‘The Damned’ Review: A Chilling Thriller That Explores Paranoia and Superstition

A chilling horror-drama set in a 19th-century fishing village, Thordur Palsson’s “The Damned” delves into Icelandic folklore to weave a tale of fear and regret. The story follows young widow Eva, who must make tough decisions when a sinking ship nearby sparks a debate on whether to launch a rescue mission. As tensions rise and guilt takes hold, the villagers grapple with the supernatural forces that haunt them, blurring the lines between reality and imagination.

Eva, played by Odessa Young, is tasked with overseeing her late husband’s fishing boat, a responsibility that pits her against the town’s fishermen. With icy waters and snow surrounding the village, every choice becomes a matter of life and death. As the villagers face the dilemma of aiding the survivors of a capsized foreign boat, their moral compass is tested, leading them down a path of superstition and dread.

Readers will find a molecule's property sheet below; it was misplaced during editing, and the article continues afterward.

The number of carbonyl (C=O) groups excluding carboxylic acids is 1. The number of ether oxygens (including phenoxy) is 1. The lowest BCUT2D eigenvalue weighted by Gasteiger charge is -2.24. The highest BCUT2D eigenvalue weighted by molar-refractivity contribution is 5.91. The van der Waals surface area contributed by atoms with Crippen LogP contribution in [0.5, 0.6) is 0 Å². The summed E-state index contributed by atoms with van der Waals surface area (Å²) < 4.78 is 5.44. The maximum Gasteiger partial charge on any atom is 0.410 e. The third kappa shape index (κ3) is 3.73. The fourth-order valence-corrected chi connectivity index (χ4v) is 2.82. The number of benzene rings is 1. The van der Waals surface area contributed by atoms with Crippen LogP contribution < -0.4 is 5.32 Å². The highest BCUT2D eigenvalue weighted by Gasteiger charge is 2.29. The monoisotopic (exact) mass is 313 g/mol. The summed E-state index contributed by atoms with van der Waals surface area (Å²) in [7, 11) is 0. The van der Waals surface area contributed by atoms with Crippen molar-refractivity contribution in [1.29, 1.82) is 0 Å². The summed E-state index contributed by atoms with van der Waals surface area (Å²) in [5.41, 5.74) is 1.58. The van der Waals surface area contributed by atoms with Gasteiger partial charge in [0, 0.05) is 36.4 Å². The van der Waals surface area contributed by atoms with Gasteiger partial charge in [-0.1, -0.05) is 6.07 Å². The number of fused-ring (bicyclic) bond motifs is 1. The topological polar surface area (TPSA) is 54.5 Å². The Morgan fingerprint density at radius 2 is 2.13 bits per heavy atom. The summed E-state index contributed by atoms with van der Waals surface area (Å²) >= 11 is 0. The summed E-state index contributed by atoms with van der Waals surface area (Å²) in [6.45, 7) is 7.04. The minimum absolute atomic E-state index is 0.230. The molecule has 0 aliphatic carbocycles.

The film’s eerie atmosphere is heightened by the cinematography and score, which build tension and suspense throughout. However, the repetitive nature of the jump scares and supernatural elements detracts from the overall impact of the story. Despite the captivating performances and thematic depth, “The Damned” struggles to maintain its momentum, ultimately losing steam in its climax.

Despite its flaws, the film remains a haunting exploration of guilt and responsibility, anchored by Young’s compelling portrayal of a woman haunted by her choices. As the line between reality and nightmare blurs, “The Damned” offers a chilling glimpse into the dark recesses of the human psyche.